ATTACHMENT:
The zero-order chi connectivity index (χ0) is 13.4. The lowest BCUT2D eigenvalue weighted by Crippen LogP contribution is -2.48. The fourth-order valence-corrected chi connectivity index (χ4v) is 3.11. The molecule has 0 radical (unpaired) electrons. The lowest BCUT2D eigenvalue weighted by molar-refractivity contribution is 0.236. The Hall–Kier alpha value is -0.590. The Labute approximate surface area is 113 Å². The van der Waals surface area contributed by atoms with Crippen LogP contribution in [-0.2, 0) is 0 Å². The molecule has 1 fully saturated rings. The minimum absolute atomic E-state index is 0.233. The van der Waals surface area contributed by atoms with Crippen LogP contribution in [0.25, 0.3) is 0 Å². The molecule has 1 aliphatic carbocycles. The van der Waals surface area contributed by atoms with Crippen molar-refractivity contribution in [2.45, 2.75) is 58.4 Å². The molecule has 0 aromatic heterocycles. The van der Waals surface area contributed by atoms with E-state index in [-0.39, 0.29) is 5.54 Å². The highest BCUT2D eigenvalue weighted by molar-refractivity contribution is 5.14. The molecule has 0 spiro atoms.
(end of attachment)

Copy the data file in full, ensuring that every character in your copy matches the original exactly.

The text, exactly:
The zero-order chi connectivity index (χ0) is 13.4. The lowest BCUT2D eigenvalue weighted by Crippen LogP contribution is -2.48. The fourth-order valence-corrected chi connectivity index (χ4v) is 3.11. The molecule has 0 radical (unpaired) electrons. The lowest BCUT2D eigenvalue weighted by molar-refractivity contribution is 0.236. The Hall–Kier alpha value is -0.590. The Labute approximate surface area is 113 Å². The van der Waals surface area contributed by atoms with Crippen LogP contribution in [-0.2, 0) is 0 Å². The molecule has 1 fully saturated rings. The minimum absolute atomic E-state index is 0.233. The van der Waals surface area contributed by atoms with Crippen LogP contribution in [0.25, 0.3) is 0 Å². The molecule has 1 aliphatic carbocycles. The van der Waals surface area contributed by atoms with Crippen molar-refractivity contribution in [2.45, 2.75) is 58.4 Å². The molecule has 0 aromatic heterocycles. The van der Waals surface area contributed by atoms with E-state index in [-0.39, 0.29) is 5.54 Å². The highest BCUT2D eigenvalue weighted by molar-refractivity contribution is 5.14. The molecule has 0 spiro atoms.